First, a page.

3. Number 2 above should not be watered down to the point where the audit capacity becomes ineffective and loses its value. The team would quickly lose its objectivity if it became too cozy.
To my knowledge, this has not ever been an issue with the City’s team of auditors. The Internal Auditors’ Code of Conduct and the professional standards with which audit staff must comply includes objectivity and independence, in appearance and in fact. An auditor would be expected to disclose any real or perceived conflict and a decision would be made to excuse and reassign, if necessary.
“Too cozy” should not be confused with a respectful, co-operative and reciprocal relationship.
4. Lessons learned should be propagated to other projects.
As with our compliance and internal control audits, the results and recommendations which may apply to commonly shared procedures or similar aspects of operations in other divisions or departments of the City will be communicated with these areas and tracked for database purposes and implementation follow up. As value for money audits progress through the organization, audit procedures for testing, data analysis techniques and performance measurement which have worked well can be reused and/or adapted for subsequent audits.
5. A return on investment for increasing audit capacity should be carefully tracked and presented to Council as a pilot project initially.
As was originally presented to the Audit, Finance and Administration Committee, a three year pilot was recommended to provide adequate time and information to evaluate the overall effectiveness of this model to carry out a value for money audit program. Council has agreed to assess the program at the end of each year in the pilot, taking into account the savings and other benefits which have been tracked and reported to Council. This exercise will determine the future of the program.
6. A stop/go decision point will allow Council to determine whether the audit strengthening has earned its value (essentially, a value for money audit of the value for money audit dept).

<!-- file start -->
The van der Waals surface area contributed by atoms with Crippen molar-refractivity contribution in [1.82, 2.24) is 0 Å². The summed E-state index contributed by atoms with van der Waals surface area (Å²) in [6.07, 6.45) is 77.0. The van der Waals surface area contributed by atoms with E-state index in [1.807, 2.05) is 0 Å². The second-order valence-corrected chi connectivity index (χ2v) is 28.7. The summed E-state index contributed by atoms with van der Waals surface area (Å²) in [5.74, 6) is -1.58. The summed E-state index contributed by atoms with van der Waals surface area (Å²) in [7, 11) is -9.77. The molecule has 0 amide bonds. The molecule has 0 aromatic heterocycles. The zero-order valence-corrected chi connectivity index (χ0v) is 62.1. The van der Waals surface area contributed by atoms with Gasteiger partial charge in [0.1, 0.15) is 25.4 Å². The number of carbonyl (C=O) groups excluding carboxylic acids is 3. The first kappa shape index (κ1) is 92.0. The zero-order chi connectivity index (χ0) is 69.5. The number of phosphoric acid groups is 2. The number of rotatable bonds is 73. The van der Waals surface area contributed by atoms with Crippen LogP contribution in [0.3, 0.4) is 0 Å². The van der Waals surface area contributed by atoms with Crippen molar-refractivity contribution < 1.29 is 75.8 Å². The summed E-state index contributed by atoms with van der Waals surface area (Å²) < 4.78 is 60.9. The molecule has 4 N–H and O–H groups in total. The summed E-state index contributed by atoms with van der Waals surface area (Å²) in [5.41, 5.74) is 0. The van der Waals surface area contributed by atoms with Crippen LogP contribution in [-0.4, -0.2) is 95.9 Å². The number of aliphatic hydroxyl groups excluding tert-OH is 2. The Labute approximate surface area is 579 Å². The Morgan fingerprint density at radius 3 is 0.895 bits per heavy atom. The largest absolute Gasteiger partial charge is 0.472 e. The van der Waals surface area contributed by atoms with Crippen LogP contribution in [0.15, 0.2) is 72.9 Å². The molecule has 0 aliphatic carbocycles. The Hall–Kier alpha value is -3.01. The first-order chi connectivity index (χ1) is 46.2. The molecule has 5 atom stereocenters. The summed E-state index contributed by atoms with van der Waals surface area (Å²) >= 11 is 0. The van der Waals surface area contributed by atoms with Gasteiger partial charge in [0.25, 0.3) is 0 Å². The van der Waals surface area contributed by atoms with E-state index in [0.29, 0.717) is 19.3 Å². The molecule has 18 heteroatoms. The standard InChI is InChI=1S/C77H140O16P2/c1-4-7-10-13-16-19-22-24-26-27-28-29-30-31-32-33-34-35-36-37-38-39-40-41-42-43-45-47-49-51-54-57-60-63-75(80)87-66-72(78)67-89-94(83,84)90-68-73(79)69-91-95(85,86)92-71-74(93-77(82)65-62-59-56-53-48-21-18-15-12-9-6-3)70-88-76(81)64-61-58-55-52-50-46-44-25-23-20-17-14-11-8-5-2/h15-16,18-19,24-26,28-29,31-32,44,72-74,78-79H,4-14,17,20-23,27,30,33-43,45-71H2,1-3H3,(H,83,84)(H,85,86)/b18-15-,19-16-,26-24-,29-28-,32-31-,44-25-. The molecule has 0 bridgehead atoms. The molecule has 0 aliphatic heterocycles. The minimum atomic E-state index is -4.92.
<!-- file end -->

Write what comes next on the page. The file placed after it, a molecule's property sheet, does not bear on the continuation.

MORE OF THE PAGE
In order to avoid commitment of resources in a permanent undertaking until the value is demonstrated, a three year pilot was recommended. As long as there is an adequate amount of time allowed before the stop/go decision is made to allow for audit results and recommendations to be implemented and the benefits realized, the assessment process provides a means of determining the value and continuance of the program.
7. A public report should be available to taxpayers reporting on achievements of the audit department and rationale for a continuation or scaling back of the effort.
An annual public report will be prepared and provided to the Audit, Finance and Administration Committee to identify tangible savings/increased revenues, if any realized, as a result of the implementation of the recommendations made in the year. It is expected that facts and figures in the report will be taken into consideration by the Committee and Council when deciding on the future of the value for money audit program.
8. There should be clear evidence that lessons learned out of audits are being applied to other projects and that desirable outcomes are a result.
See reply to 4 above.
9. The City Manager should approve the scope of the audit department’s workplan.
In order to maintain the auditors’ independence and diminish the perception of any undue influence, the City Manager will not be approving the scope of the audit department’s work plan, but rather, approval will occur by members of Council.
10. The City should be able to clearly demonstrate the value achieved for this investment.
The value achieved through this type of auditing should be evident. However, in some cases, the value is not easily measured in dollars or time. It may be a qualitative result such as improvements in customer service or an avoidance of a negative outcome (e.g. reputational damage), both of which are situations to which it is difficult to put a dollar value or number. Narrative comparisons may be more appropriate in such circumstances.
5. Is there anything else you would like Hamiltonians to know about this new role and your approach?
Council’s approval of this “hybrid auditor general model” (i.e. Auditor General responsibilities and duties taken over by existing Director of Audit Services without a formal name change) was meant to provide for the position and include value for money auditing without incurring the significant cost of a separate office.
Value for money relates to the extent to which public funds are expended economically and efficiently and the extent to which the related programs are effective in meeting their objectives.
Thank-you Ann for engaging with Hamiltonians on The Hamiltonian. We wish you and your staff success! To our readership- do you have any comments or suggestions for Ann and her team, as they go forward?